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Over 61,000 Money Lock accounts in Singapore with total savings of over S$5.4 billion set up since Nov 2023

The Money Lock feature is currently offered in Singapore by DBS, OCBC and UOB.

A row of automated teller machines (ATMs) from various local banks at Changi Airport, illustrating a story on Money Lock.
More than 61,000 Money Lock accounts with total savings of over S$5.4 billion have been set up since its launch by local banks in November 2023. (PHOTO: Getty) (kokkai via Getty Images)

SINGAPORE — More than 61,000 Money Lock accounts, with total savings of over S$5.4 billion set aside in February 2024, have been set up since its launch by local banks in November 2023, said Minister of State for Trade and Industry and Monetary Authority of Singapore (MAS) board member Alvin Tan.

Tan said this in response to a parliamentary question by Member of Parliament for Holland–Bukit Timah Group Representation Constituency (GRC) Edward Chia, who had asked about MAS' assessment of the effectiveness of the rollout of the Money Lock feature across local banks in protecting consumers from scams and unauthorised transactions. He also asked about the adoption of the Money Lock feature among bank customers as well as the total value of savings currently safeguarded under the feature.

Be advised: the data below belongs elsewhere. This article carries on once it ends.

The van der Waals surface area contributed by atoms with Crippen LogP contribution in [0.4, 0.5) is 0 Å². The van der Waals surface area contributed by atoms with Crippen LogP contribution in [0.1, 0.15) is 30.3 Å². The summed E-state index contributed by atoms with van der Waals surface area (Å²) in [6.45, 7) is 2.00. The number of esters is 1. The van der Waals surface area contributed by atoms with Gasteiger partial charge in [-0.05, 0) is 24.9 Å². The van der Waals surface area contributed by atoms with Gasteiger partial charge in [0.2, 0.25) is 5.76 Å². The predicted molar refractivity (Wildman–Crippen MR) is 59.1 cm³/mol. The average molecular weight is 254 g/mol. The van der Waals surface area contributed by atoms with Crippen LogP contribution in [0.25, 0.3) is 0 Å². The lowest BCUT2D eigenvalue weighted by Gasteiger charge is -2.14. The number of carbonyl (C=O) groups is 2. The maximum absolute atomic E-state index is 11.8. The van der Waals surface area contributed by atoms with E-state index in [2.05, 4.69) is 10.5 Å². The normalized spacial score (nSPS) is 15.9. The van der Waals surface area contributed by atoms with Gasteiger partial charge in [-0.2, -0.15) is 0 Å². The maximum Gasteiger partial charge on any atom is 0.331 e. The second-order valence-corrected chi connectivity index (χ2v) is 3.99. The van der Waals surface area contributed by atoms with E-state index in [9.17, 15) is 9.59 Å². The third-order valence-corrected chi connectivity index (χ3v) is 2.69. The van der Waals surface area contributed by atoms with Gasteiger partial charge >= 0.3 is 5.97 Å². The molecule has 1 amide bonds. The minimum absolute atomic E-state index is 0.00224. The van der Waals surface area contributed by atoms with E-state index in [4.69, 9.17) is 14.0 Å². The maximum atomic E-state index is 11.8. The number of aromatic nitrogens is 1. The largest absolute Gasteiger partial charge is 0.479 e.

The Money Lock feature allows bank customers to set aside a portion of funds in their bank accounts that cannot be transferred digitally, thus limiting the amount a customer may lose should their digital banking access be compromised. The feature is currently offered by DBS, UOB and OCBC and will be rolled out by other major retail banks by mid-2024.


No reports of scams involving Money Lock funds

In his reply, Tan said that there have been no reports of phishing or malware scams involving funds under Money Lock to date. He added that MAS will work with banks here to continue to encourage customers to adopt Money Lock and monitor its effectiveness.

"The majority of scams involve individuals transferring their money willingly due to social engineering or deception. There are even cases where individuals insist on transferring their money in spite of intervention by bank staff. These are authorised transactions.

"The defence against such scams is for everyone to be vigilant and sceptical of anyone asking for money to be transferred to them, whether for a relationship, a job or an investment," said Tan.

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